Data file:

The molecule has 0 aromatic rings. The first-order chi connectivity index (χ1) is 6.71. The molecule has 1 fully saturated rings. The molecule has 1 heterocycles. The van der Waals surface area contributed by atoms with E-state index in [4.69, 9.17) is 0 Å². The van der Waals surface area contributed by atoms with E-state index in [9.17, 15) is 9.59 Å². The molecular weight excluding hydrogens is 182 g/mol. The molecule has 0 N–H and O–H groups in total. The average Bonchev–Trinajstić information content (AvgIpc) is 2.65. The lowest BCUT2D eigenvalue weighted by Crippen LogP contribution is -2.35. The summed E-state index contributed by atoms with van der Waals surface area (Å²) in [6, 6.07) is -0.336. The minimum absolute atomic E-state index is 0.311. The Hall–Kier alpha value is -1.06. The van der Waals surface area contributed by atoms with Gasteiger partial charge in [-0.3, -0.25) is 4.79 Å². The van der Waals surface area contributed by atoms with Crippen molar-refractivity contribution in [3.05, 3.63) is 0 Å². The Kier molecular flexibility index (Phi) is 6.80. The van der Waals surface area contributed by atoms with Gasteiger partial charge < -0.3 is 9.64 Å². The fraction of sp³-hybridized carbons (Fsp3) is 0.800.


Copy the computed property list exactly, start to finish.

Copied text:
The molecule has 0 aromatic rings. The first-order chi connectivity index (χ1) is 6.71. The molecule has 1 fully saturated rings. The molecule has 1 heterocycles. The van der Waals surface area contributed by atoms with E-state index in [4.69, 9.17) is 0 Å². The van der Waals surface area contributed by atoms with E-state index in [9.17, 15) is 9.59 Å². The molecular weight excluding hydrogens is 182 g/mol. The molecule has 0 N–H and O–H groups in total. The average Bonchev–Trinajstić information content (AvgIpc) is 2.65. The lowest BCUT2D eigenvalue weighted by Crippen LogP contribution is -2.35. The summed E-state index contributed by atoms with van der Waals surface area (Å²) in [6, 6.07) is -0.336. The minimum absolute atomic E-state index is 0.311. The Hall–Kier alpha value is -1.06. The van der Waals surface area contributed by atoms with Gasteiger partial charge in [-0.3, -0.25) is 4.79 Å². The van der Waals surface area contributed by atoms with Crippen molar-refractivity contribution in [3.05, 3.63) is 0 Å². The Kier molecular flexibility index (Phi) is 6.80. The van der Waals surface area contributed by atoms with Gasteiger partial charge < -0.3 is 9.64 Å². The fraction of sp³-hybridized carbons (Fsp3) is 0.800.